Pattinson hopeful of future England call

Darren Pattinson, England's shock selection for the second Test at Headingley, fully expects to make way for Ryan Sidebottom when the squad for the Edgbaston Test is unveiled by the selectors on Saturday morning. But, despite the furore that surrounded his call-up after only 11 first-class games, he doesn't believe that he is destined to remain a one-cap wonder.
"I've got things that I need to learn about the game and I know that my next chance might not come straightaway," Pattinson told the Press Association after South Africa had wrapped up a ten-wicket victory. "But I'd like to think that I can be involved again further down the track. It's happened a few times in my career when I've been picked out of nowhere - and at the moment I feel that anything is possible."

Pattinson is right to be optimistic, because his recent rise has been a classic rags-to-riches tale. Born in Grimsby but raised in Melbourne, he worked as a roof-tiler and played grade cricket for Dandenong before being handed a belated chance to represent Victoria in the Pura Cup in January 2007. He took 4 for 87 on debut against South Australia, and was recommended to Nottinghamshire by his state and county team-mate, David Hussey, on the strength of his British passport. So far this season, he has taken 29 wickets at 20.86 in the Championship, and the rest is history.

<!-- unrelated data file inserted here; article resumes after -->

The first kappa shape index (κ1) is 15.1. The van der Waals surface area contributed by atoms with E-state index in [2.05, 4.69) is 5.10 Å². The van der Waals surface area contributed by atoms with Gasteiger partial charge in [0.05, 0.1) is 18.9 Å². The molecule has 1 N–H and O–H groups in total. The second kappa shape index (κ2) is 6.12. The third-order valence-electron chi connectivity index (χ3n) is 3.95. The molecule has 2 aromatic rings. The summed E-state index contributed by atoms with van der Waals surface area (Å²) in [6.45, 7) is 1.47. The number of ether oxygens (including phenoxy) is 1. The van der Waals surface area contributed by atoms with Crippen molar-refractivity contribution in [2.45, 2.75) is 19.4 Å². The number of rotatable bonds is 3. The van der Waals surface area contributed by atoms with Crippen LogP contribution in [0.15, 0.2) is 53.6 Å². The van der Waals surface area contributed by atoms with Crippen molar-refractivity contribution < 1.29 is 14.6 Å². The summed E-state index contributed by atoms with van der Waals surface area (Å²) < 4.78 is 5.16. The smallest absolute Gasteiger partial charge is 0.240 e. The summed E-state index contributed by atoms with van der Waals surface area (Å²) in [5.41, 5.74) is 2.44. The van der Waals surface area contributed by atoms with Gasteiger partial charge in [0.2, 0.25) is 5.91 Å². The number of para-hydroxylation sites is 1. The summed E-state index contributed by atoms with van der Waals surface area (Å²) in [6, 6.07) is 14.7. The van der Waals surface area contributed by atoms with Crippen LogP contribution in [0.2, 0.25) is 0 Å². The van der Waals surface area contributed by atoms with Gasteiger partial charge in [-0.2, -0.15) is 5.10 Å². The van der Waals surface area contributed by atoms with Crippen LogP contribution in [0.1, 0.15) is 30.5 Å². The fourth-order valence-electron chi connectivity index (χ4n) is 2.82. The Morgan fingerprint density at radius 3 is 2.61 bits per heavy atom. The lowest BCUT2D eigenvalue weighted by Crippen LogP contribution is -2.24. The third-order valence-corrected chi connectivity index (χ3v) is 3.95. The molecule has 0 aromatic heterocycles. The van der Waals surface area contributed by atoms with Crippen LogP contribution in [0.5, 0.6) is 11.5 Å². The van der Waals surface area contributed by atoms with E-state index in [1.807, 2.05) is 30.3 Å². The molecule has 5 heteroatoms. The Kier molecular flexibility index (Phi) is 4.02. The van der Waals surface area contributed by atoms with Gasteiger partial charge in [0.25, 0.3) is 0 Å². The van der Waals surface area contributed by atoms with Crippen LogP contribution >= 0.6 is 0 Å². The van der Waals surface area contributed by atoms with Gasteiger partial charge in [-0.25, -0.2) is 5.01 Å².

Though he speaks with an Australian accent and lists AFL among his favourite sports, Pattinson claims to be a fair-dinkum Pommie. "I've only got an English passport," he said. "I'm a resident in Australia when I'm there so there was never a decision to make between playing for England or Australia."

The circumstances of Pattinson's call-up were bizarre. He earned his first England recognition earlier this month when he was named in a 30-man preliminary squad for the Champions Trophy in September, but when both James Anderson and Sidebottom reported stiff backs in training ahead of the Headingley Test, he was whisked up the M1 as cover, and thrust into the eleven ahead of the other reserve, Chris Tremlett, and a host of players with more plausible claims to a call-up, such as Matthew Hoggard, Steve Harmison and Durham's Graham Onions.

Michael Vaughan, at the toss, admitted that he knew next to nothing about the man who was about to take the new ball for England, other than the revelation that he had been intending to take his kids to Alton Towers on the day of his debut. "It was a bit tough walking into the dressing room for the first time, but the guys welcomed me with open arms," said Pattinson, whose figures of 2 for 95 in South Africa's first innings were no embarrassment.

"It's been a big week for me, and obviously I was nervous at first," he said. "But I relaxed as it wore on, and in the end it turned out okay. The first wicket was a bit lucky, because the replays showed that it might have just missed the stumps. But I got the ball to move a bit and had [Ashwell] Prince caught behind."